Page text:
Justice League: Marvel is for Boys, DC is For Men… Seriously?



DC Comics’ latest installment of their cinematic universe, directed by Zach Snyder has an ensemble cast barely keeping it together as a mediocre watch. Without trying to build up any drama regarding the movie, it was a disaster in the name of the DC brand ethnicity. The overall experience gathers up into thinking it as more of a business venture into the million dollar club rather than the good old comic culture on the silver screen. The disappointment does not end there though. The excessive styling of character build up, the uneven splendor of flashy, customized production, a complete waste of acting, coherence, and substance, Justice League is not worth the hullabaloo whatsoever.


In the wake of the humanitarian crisis, superheroes overcome their differences and come together to save the world. It stirs embarrassment and haplessness as a hollow attempt to restore DC fairness in the form of a movie. The mission of the team is to keep the ‘Mother Boxes’ away from the clutches of the megalomaniac Steppenwolf in a quest to stop Earth from destruction. Lumber-sexualisation of the characters to drastic superhero attitude, the movie was a mess. A live mayhem of sorts, the movie crawls through a storyline that provokes nothingness into a slow-mo funeral of the movie itself.

Bruce Wayne plays the leader in distress trying to bring the group together, attempting to induce a nationalistic behavior in exchange for audience-trauma. The final Mother Box suddenly left in an unattended vehicle for Steppenwolf to snatch it right away while the team is off to do a supposedly different job; I mean, what was that about? The no complication in storyline could have been played with so much finesse. The relationship consistency between the characters through illogical, lame puns make you question your decisions to actually sit through the movie. Danny Elfman’s background score was a mismatch just as you thought this could be the last saving grace.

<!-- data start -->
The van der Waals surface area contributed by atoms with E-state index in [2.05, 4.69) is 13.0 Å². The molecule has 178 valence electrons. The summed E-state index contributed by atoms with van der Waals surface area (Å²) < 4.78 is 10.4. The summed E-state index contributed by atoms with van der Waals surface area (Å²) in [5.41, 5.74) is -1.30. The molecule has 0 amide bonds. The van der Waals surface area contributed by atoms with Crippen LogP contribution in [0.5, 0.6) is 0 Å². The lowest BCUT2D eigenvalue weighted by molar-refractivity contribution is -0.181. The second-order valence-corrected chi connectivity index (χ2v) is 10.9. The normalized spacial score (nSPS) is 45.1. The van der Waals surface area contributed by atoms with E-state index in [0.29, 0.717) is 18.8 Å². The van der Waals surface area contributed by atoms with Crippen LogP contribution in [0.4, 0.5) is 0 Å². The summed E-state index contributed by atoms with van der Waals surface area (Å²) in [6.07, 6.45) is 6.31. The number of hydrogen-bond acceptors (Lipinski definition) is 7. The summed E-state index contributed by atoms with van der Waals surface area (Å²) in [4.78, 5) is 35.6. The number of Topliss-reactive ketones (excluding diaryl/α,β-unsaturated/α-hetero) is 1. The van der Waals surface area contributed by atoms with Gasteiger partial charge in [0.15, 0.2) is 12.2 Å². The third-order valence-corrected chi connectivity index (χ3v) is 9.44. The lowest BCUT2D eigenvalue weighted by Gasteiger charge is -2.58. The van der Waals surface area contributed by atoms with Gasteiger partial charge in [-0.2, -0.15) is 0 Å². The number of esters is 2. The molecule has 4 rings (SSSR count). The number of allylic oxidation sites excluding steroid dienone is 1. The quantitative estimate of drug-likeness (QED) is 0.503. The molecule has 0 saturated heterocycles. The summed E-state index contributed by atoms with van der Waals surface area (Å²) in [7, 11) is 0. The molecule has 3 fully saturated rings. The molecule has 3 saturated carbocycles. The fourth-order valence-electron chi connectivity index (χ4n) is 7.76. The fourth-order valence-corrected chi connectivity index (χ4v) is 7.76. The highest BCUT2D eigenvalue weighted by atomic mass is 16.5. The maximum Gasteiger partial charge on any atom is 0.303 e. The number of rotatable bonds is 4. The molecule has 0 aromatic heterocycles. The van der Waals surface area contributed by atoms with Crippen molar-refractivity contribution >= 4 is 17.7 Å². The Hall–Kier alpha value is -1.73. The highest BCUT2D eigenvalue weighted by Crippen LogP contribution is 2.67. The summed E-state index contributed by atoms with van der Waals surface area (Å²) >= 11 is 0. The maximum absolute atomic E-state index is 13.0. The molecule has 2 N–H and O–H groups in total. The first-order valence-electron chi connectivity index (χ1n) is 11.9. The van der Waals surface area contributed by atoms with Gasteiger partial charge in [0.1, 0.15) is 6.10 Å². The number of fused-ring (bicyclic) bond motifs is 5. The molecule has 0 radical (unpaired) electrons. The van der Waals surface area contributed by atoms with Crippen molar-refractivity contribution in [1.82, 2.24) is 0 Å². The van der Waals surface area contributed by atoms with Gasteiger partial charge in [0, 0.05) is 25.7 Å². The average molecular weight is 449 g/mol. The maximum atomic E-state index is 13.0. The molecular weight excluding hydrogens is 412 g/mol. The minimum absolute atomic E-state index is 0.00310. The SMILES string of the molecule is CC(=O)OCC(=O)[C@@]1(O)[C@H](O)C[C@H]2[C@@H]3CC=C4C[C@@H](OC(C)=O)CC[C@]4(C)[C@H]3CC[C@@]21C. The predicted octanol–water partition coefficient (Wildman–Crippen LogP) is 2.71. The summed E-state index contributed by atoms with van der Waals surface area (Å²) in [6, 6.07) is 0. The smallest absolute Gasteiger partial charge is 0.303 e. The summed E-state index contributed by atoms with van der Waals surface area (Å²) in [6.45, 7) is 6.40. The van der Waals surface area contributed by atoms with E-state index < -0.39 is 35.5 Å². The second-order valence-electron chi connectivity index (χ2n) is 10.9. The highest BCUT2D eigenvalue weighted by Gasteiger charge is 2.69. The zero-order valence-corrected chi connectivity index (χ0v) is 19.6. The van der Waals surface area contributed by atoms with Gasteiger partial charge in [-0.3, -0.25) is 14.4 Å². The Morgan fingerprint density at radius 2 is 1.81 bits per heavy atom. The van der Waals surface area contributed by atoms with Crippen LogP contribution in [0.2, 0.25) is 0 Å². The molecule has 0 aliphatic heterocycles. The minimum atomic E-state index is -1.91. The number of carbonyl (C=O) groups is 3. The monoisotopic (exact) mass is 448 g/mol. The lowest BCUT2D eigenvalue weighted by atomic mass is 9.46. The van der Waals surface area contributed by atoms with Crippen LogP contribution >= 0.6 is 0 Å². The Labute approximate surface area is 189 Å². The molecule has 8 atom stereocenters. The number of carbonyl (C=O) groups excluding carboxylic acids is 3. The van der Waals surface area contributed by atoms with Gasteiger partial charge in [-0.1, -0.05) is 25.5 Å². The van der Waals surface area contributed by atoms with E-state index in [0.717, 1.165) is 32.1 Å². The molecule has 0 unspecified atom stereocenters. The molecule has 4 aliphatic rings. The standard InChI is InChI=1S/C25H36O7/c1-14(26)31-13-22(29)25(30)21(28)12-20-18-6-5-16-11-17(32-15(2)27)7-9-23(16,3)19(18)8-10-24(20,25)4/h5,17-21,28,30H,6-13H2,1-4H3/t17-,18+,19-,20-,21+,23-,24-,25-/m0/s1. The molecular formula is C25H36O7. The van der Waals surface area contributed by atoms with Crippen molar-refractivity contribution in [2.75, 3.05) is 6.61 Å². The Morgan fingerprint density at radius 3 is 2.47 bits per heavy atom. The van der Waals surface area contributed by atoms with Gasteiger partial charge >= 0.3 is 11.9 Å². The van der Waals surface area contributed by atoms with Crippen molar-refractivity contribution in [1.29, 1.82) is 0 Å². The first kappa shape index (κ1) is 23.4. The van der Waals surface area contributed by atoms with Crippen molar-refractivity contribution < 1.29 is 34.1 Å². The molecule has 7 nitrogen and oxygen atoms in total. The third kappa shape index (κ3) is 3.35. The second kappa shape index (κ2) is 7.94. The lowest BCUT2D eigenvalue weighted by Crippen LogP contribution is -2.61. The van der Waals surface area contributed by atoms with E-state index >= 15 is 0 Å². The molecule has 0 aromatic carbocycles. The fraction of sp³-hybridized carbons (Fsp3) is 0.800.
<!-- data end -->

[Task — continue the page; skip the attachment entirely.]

The ensemble cast of the who’s who work together in a production blunder. Ben Affleck, with his no expression game as Batman and Henry Cavill’s unevenness as Superman were the lows. Gal Gaddot had a positive contribution though, and the scenes with Ezra Miller as flash gave it a good back-story until the time he starts playing the comic relief. Ray Fisher’s Cyborg is as superficial as it can get while Jason Momoa’s Aquaman, the most anticipated character of them all, was only shirtless and handsome and features in some bad CGI aggravated scenes of ‘what-was-the-makers-thinking’. J.K. Simmons as Commissioner Gordon and Amy Adams as Lois Lane had minimalistic screen space. The entire movie tests your endurance of bewilderment, but not in a good way.

All criticism aside, it did rise into the feats of a million dollar blockbuster. Like it or hate it, the dutiful venture of this movie keeps us craving for a better production set due in the next slot. For whatever reasons it may be, the lack of density and untouched creative culture implementation in the final cut leaves the scope of a great potential comeback in the next movie.